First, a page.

Coral Keen’s eventing blog: Disappointment, vet visits and a trip to Ireland

  • Sadly my re-route to Blenheim Horse Trials with Wellshead Fare Opposition (Derby) didn’t quite go to plan. I made the decision to retire again on the cross-country and I felt incredibly deflated.

    I had a few tears back at the lorry, when I was wondering when things would start to go right, but my amazing family and team picked me back up to fight another day.

    Before going to Blenheim, I’d had a cross-country schooling session with Lucinda Green where we swapped Derby’s noseband for a grackle and it had really done the trick.

    I was having the most amazing ride on him at Blenheim, possibly the best ride of my life, and he was skipping over the fences. We were 10sec up on the minute markers until we came to fence 22, the Hollow.

    It was a rail to a ditch to a big skinny triple brush, which had caused problems all day.

    When we walked it I really studied it and thought at the time it was highly unlikely that a horse would run out to the left. However Derby proved me wrong and he ran straight past it in that direction, as did many others also!

    He’d already jumped some tricky combinations really well, so I didn’t think we’d have a problem or that there was any need to go the long route.

    The Hollow is in quite a dark area on the course and it’s quite tight so I decided not to represent and retired. With 20 penalties added to our score we were no longer competitive so I thought I would save him for another day.

    I was absolutely gutted as up until that stage he had literally breezed over the fences. He felt amazing.

    Before the cross-country, he did a super dressage test, although there was some disparity between the marks with one judge giving us 185, which would have put us in the top five, and another giving us 153 – a huge difference of 32 penalties.

    But Yogi Briesner and Tracie Robinson, dressage trainer to the British eventing team, both thought he had done a super test.

    On Saturday evening I really started to question whether all the hard work is worth it, but an afternoon off on Sunday, when I went with my family and friends to the Radio 2 concert in Hyde Park, cheered me up and by 4am on Monday I was on the road to Pontispool one-day event with three horses.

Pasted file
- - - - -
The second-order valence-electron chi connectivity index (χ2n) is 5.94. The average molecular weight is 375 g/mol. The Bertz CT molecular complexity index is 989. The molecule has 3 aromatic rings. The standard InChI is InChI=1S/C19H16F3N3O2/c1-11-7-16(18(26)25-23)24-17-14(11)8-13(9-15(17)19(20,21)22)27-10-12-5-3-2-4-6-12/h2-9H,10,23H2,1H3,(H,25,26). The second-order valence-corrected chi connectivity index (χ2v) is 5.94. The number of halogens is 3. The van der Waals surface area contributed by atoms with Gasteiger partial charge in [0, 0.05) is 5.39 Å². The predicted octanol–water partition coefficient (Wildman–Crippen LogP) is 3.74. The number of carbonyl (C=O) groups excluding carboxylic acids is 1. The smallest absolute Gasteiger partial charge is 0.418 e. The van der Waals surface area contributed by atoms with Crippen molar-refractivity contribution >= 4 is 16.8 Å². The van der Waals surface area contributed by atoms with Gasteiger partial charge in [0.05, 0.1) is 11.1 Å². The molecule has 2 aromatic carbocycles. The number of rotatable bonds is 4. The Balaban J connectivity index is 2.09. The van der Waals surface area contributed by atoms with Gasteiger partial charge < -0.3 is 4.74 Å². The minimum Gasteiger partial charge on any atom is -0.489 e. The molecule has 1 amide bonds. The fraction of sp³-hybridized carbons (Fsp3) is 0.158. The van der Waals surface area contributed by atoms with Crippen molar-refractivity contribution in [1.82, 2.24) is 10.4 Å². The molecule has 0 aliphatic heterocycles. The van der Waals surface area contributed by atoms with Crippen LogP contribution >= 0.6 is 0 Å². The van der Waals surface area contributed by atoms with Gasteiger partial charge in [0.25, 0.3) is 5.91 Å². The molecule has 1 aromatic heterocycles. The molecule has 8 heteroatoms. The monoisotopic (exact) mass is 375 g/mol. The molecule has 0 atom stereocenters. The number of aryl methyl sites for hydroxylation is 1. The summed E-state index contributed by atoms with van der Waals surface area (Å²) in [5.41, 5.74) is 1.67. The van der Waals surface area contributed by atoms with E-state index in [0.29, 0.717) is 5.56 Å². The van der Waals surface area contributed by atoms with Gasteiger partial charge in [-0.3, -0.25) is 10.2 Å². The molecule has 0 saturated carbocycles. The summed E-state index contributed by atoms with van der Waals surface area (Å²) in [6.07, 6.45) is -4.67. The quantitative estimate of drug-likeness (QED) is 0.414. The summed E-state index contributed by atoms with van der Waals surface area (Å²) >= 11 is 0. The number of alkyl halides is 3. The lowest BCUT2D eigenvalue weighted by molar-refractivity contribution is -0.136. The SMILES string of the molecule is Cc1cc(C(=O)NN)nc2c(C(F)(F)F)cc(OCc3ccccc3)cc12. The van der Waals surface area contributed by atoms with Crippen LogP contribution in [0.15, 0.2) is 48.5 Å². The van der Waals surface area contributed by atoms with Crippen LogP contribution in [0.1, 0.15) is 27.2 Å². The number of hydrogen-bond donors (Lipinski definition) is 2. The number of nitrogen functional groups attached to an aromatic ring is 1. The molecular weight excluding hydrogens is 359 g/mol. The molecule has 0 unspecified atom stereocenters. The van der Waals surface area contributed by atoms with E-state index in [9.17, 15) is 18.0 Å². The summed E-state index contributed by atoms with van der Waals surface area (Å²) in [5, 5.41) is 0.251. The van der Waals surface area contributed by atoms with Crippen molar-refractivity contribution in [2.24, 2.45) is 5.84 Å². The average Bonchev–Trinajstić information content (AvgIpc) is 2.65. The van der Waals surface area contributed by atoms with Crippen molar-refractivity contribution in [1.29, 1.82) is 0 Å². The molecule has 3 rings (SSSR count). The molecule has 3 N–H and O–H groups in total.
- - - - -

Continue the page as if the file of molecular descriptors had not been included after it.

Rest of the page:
I was very pleased with both Zoe and Wiverna, while Pluto (Aphrodisiac) had a stop across country. He’d done a beautiful dressage test and jumped clear showjumping.

    The vet was already coming to see Derby to give him a thorough check, so Pluto was added to the list too.

    We found Pluto has a tear in the joint capsule in his fetlock, which explains why he didn’t feel himself. He will now have six weeks off, which will allow the joint to stabilise and he should be fine.

    I’m also relieved that we have found a very tiny problem with Derby, which might explain why he ran out on Saturday.

    After Blenheim he trotted up 3/10ths lame so the vet nerve blocked his foot today and it looks like he has aggravated an overreach he picked up at Hartpury.

    While you can’t actually see he’s had an injury, underneath the surface it’s a similar action to rubbing your palms together with the parts that make up the bulb of the heel not quite knitting together properly.

    It’s not serious and with some corrective shoeing, we should be able to stabilise his foot.

    He will have some time off now, although I may give him another run in an open intermediate or advanced class depending on his recovery, as there are still six weeks to go of the eventing season. I am not overly happy about leaving his mindset as it is — walking home from the cross-country at two events — until next season.

    Last night we left for Ballindenisk in Ireland with Wiverna and Zoe. We drove through the night to get the ferry from Fishguard at 2.45am and we’ll now be spending a few days in beautiful rural Ireland in Co Cork.

    Fingers crossed for some Irish luck!


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